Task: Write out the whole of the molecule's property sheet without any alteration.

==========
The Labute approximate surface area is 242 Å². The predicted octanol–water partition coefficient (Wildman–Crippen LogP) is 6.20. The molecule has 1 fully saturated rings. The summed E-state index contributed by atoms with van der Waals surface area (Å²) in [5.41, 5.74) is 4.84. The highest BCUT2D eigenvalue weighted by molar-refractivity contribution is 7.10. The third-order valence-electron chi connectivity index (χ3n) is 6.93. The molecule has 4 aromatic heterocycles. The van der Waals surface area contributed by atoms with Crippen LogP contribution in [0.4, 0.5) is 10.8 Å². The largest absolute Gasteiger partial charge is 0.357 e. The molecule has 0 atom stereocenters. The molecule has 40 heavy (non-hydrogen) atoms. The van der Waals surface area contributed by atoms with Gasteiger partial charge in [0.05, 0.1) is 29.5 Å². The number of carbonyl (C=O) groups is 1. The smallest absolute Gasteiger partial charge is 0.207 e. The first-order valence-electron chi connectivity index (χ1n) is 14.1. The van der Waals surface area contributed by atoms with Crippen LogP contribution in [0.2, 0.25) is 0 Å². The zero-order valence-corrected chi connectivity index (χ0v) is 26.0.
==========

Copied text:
The Labute approximate surface area is 242 Å². The predicted octanol–water partition coefficient (Wildman–Crippen LogP) is 6.20. The molecule has 1 fully saturated rings. The summed E-state index contributed by atoms with van der Waals surface area (Å²) in [5.41, 5.74) is 4.84. The highest BCUT2D eigenvalue weighted by molar-refractivity contribution is 7.10. The third-order valence-electron chi connectivity index (χ3n) is 6.93. The molecule has 4 aromatic heterocycles. The van der Waals surface area contributed by atoms with Crippen LogP contribution in [0.4, 0.5) is 10.8 Å². The largest absolute Gasteiger partial charge is 0.357 e. The molecule has 0 atom stereocenters. The molecule has 40 heavy (non-hydrogen) atoms. The van der Waals surface area contributed by atoms with Gasteiger partial charge in [0.05, 0.1) is 29.5 Å². The number of carbonyl (C=O) groups is 1. The smallest absolute Gasteiger partial charge is 0.207 e. The first-order valence-electron chi connectivity index (χ1n) is 14.1. The van der Waals surface area contributed by atoms with Crippen LogP contribution in [0.2, 0.25) is 0 Å². The zero-order valence-corrected chi connectivity index (χ0v) is 26.0.